Conclusions

In summary, we developed a ternary nanofibrous MXene NPs-integrated PLCL/Col scaffold, produced simply by electrospinning process to exquisitely evaluate bone tissue regeneration. The outcomes indicated that the PLCL/Col/MXene nanofibrous matrix exhibited structural similarity with natural ECM and excellent physicochemical properties, which can provide favorable microenvironments for unprecedented cellular behaviors of MC3T3-E1 preosteoblasts. As designed in our scheme, the incorporation of Col-mediated PLCL nanofibrous matrices enhanced the initial cell adhesion and proliferation, while the MXene NPs-decorated matrices promoted cell proliferation to some extent. Furthermore, those MXene NPs-decorated matrices exhibited exceptional osteogenic activity that led to explicitly spontaneous osteogenic differentiation of preosteoblasts. As an on-demand concept, our strategy on the potential use of the PLCL/Col/MXene nanofibrous scaffold is of importance by directing cellular responses in the context of the development of biofunctional 2D nanomaterials to promote bone regeneration. Taken together, our observations on the newly combined biomaterial suggest that the Mxene-mediated nanostructured arrays can be a promising candidate, extending to other types of cells or tissues that provide an amicable matrix to find critical signaling pathways toward cellular behaviors as well as accelerating osteogenesis.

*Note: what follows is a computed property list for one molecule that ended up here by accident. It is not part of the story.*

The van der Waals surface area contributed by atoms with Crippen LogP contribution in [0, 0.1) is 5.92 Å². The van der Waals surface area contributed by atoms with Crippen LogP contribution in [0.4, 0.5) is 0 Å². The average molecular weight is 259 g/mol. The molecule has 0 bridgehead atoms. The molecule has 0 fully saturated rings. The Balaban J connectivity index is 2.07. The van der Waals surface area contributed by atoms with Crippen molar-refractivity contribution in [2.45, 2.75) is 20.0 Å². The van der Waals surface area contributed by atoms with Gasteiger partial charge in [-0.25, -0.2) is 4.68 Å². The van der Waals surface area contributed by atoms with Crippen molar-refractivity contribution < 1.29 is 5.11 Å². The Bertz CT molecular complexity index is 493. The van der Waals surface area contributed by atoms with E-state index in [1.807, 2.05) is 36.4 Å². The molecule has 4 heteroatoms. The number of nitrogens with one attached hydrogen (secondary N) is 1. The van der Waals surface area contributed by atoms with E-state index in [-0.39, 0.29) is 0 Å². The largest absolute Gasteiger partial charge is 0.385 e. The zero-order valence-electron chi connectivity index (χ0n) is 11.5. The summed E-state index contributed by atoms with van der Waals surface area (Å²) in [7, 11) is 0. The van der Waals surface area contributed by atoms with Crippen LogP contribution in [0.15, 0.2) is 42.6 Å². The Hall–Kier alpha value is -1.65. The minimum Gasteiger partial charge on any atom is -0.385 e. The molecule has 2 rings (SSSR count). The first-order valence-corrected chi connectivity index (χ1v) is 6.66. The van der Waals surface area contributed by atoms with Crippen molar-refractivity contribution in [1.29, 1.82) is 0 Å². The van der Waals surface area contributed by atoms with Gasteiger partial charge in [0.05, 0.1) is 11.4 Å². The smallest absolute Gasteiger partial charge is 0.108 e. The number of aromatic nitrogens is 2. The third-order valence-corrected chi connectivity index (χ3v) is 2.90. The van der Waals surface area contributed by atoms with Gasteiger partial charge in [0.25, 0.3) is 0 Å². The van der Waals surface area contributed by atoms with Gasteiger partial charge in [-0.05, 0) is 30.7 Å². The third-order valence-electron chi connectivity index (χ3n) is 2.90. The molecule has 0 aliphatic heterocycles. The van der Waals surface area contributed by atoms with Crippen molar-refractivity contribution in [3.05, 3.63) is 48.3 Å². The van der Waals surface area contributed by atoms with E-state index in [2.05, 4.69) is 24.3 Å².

Availability of data and materials

The datasets used and/or analyzed during the current study are available from the corresponding author on reasonable request.

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Acknowledgements

Not applicable.

Funding

This work was supported by the National Research Foundation of Korea (NRF) Grant funded by the Korean government (MSIT) (2021R1A2C2006013 and 2021R1A5A1032937) and by the Korea Medical Device Development Fund Grant funded by the Korea government (the Ministry of Science and ICT, the Ministry of Trade, Industry and Energy, the Ministry of Health & Welfare, the Ministry of Food and Drug Safety) (NTIS Number: 9991006781, KMDF_PR_20200901_0108).

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Contributions